Charbray

The Charbray is the results of the blending of two breeds, the Charolais and the Brahman. The Charbray is 5/8 Charolais and 3/8 Brahman. The hump of the Brahman is almost non-existent, but the loose skin and enlarged dewlap are indications of the Bos indicus blood in this breed.

 The Charbray is a large, very rugged breed that is heavily muscled in the loin and quarters. They have been well accepted in those areas where cattle carrying at least some Brahman breeding are desired because of hot and humid conditions.

Charbray is a large to moderately sized breed with very good growth rates on their calves. The calves are generally light tan when born but usually lighten to a creamy white in a few weeks. The Charbray bull is reported to be structurally sound and have the ability to travel the distances required of bulls in hot humid environments. They have been selected for clean, tight sheaths, fertility and early testicular development. The Charbray female is also said fertile and early maturing, reaching puberty at 14-17 months and calving at or near two years of age with rapid rebreeding and good milk production.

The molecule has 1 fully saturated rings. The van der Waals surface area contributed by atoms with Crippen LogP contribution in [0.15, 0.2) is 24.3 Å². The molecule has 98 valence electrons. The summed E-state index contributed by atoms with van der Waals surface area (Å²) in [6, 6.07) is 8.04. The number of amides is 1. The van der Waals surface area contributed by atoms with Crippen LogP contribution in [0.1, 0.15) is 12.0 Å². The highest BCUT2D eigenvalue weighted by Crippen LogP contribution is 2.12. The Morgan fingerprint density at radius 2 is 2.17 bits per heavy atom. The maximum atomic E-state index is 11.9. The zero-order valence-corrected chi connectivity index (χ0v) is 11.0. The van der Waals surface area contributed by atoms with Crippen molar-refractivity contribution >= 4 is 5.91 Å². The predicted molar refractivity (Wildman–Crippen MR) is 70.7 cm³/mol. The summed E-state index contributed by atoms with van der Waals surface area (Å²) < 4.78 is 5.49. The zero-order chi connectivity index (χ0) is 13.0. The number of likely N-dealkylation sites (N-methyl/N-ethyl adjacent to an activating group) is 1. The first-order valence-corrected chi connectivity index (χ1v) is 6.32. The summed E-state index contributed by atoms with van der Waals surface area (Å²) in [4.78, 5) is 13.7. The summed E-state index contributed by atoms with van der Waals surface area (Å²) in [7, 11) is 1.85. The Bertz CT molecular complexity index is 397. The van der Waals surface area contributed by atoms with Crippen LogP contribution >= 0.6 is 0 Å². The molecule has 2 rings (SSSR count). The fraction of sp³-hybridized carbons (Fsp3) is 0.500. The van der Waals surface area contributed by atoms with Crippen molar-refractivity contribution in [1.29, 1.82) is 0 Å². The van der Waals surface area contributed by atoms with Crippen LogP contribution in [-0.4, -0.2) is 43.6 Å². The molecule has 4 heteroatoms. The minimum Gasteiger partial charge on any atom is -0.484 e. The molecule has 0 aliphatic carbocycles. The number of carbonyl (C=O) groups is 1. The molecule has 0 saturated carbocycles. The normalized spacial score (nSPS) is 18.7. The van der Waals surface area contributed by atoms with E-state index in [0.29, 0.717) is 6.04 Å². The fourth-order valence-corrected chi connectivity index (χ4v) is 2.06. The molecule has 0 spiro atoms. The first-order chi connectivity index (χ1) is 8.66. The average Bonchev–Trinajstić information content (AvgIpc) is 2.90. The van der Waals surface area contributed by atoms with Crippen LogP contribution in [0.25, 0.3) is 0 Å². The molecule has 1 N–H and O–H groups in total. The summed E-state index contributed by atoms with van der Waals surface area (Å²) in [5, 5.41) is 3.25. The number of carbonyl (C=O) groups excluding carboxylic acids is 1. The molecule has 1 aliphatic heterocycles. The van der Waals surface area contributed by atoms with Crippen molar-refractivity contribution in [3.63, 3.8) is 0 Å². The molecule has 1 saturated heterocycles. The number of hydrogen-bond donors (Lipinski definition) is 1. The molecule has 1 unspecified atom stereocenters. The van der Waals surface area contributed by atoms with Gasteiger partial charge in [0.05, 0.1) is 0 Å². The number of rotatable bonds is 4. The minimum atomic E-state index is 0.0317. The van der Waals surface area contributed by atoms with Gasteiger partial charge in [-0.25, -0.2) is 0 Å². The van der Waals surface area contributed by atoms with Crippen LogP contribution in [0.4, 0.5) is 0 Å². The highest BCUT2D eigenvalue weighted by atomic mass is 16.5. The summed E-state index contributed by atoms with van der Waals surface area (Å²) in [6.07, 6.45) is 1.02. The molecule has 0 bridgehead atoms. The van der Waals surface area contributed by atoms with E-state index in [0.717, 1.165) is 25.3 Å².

In research at Texas A&M University Agricultural Research Center, McGregor, Texas, Charbray out-performed all other breeds tested for a 180-day weaning weight-both as a straightbred calf and when Charbray bulls were used on seven different breeds of dams.

 Sources indicate the Charbray calves show excellent performance in the feedlot. Their resistance to heat, humidity, parasites and diseases is to their benefit in southern feedlots. They grow rapidly and have outstanding feed converting ability. They reach slaughter weights at 12 to 15 months and produce lean, yield grade 1 and 2 carcasses that require little or no fat trimming.

Charbray Breed Associations and Registries

Reference:

 Briggs, H.M. & D.M. Briggs. Modern Breeds of Livestock. Fourth Edition. Macmillan Publishing Co. 1980

 Promotional materials from the American-International Charolais Association, Kansas City, MO provided by Dr. Michael L. Thonney, Professor of Animal Science, Cornell University


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Updated June 25, 1996